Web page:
• WEAR: Wearable technologists engage with artists for responsible innovation: Analysis, insights, outcomes and impact

Baker, Camille ORCID: https://orcid.org/0000-0003-4688-916X, Bryan-Kinns, Nick ORCID: https://orcid.org/0000-0002-1382-2914 and Greinke, Berit ORCID: https://orcid.org/0000-0001-8838-2522, 2022, Book Section, WEAR: Wearable technologists engage with artists for responsible innovation: Analysis, insights, outcomes and impact In: Jefferies, Janice and Richmond, Vivienne, (eds.) Bloomsbury Encyclopaedia of World Textiles. Bloomsbury Press, pp. 1-11. ISBN 978-1350264274 (In Press)

Abstract or Description:

In the first two decades of the 21st century, computing and e-textiles were increasingly used in couture and high street fashion to create wearable interfaces. In this rush to experiment many overlooked and often ignored the societal, environmental, and ethical implications of integrating data collection and processing into the fabric that makes the clothing we wear.

WEAR Sustain (wearsustain.eu) was a two-year EU funded Horizon 2020 Innovation Action project (2017-2019) that engaged art, design and creative industries in working with technologists and engineers to shift the design, development and manufacturing of the wearables and e-textiles towards more sustainable and ethical approaches. Through WEAR Sustain, 46 project teams were funded €50,000 for six months between April 2017 and December 2018 to develop their sustainable and ethical wearable or e-textile prototypes, towards market readiness within the rich European landscape of fashion and textiles. The projects ranged from engineering with more recyclable electronic textiles (e- textiles), to ethically sourced components for prototyping wearable technology, devices and products that aimed to improve wellbeing and personal health.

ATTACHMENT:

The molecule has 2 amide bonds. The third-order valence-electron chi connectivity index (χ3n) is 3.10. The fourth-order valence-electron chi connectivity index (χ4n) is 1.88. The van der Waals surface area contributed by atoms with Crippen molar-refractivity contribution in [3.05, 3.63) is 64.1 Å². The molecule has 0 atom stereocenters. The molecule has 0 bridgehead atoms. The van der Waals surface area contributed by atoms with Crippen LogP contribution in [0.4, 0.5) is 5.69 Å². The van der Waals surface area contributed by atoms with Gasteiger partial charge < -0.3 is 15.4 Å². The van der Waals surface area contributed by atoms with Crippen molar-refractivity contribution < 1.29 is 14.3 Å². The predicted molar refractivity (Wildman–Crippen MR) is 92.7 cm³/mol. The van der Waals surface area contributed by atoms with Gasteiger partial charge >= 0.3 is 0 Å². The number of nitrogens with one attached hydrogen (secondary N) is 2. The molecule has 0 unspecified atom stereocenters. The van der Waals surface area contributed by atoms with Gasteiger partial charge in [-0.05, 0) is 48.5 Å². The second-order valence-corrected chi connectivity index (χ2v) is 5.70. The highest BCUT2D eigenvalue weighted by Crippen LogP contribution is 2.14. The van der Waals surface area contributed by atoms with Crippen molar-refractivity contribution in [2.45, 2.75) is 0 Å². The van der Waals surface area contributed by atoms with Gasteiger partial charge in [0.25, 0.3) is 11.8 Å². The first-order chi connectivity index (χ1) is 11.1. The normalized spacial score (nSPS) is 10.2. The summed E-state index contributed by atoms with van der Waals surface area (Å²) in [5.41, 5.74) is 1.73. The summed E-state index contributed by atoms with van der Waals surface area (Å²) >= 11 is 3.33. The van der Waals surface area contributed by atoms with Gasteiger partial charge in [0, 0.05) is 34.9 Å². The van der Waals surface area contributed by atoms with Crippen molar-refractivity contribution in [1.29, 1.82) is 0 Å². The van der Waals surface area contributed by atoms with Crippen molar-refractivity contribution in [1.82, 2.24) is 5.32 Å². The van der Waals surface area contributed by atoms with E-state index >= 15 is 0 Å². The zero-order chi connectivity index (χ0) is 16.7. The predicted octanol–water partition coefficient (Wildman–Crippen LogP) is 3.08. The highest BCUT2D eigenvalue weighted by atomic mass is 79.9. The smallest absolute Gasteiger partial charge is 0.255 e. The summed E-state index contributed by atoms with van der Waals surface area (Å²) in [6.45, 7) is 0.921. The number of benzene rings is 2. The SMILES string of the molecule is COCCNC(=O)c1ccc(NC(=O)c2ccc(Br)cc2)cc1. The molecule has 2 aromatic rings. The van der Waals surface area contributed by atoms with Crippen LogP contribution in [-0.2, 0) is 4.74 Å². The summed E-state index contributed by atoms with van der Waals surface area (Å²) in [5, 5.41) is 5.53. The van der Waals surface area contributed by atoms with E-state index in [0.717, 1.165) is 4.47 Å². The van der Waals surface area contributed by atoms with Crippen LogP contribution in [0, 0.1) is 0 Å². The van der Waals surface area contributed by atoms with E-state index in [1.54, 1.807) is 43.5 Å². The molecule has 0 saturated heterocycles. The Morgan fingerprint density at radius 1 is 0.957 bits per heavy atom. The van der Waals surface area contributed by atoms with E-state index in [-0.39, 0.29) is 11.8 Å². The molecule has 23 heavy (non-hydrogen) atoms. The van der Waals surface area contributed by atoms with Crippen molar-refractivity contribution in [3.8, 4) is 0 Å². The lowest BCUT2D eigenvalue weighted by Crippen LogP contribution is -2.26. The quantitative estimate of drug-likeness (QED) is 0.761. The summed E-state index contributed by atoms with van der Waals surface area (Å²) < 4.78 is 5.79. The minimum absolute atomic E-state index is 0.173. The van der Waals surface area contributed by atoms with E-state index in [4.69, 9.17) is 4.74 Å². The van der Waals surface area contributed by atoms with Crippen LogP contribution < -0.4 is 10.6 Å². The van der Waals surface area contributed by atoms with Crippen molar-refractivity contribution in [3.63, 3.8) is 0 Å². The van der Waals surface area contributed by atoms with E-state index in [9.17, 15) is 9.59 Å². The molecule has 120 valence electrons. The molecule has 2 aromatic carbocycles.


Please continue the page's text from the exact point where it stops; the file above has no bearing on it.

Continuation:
WEAR Sustain extended the European dialogue on wearables and e-textiles, while developing a vast online network, ecosystem, and resource bank for future innovators to learn from. The consortium, from the UK, Belgium, Germany, Italy and Bulgaria, examined participants’ submission for creating and funding wearable and e-textile projects and found that designers and artists prioritised social sustainability, environmental sustainability, and ethical labour practices, whereas engineers and technologists focused on economic sustainability. Researching our network, we found that prototyping was considered the most important stage of wearable and e-textile development, and securing follow- on funding was the biggest challenge for those working in the field. Another key challenge was the lack of information and resources available at the time, on issues ranging from possible business models to environmental, social, and economical impact, as well as lack of access to ethical data, and information about ethical labour practices when creating wearables and e-textiles.

The overall results of the project and its outcomes (among them a Sustainability Strategy Toolkit) are addressed elsewhere (Baker et al., 2018; Bryan-Kinns et al., 2018). This chapter provides an illustrative account of funded projects’ progress, with case studies to highlight key outcomes.

ContributorRanaivoson, Heritiana
ContributorSametinger, Florian
Subjects: Other > Technologies > J500 Materials Technology not otherwise specified
Creative Arts and Design > W700 Crafts > W790 Crafts not elsewhere classified
Creative Arts and Design > W900 Others in Creative Arts and Design
School or Centre: School of Communication
School of Design
Funders: European Commission
Uncontrolled Keywords: social sustainability; digital crafts; electronic textiles; wearable technology
Date Deposited: 09 Jun 2023 16:10
Last Modified: 14 Jul 2023 12:49
URI: https://researchonline.rca.ac.uk/id/eprint/5412
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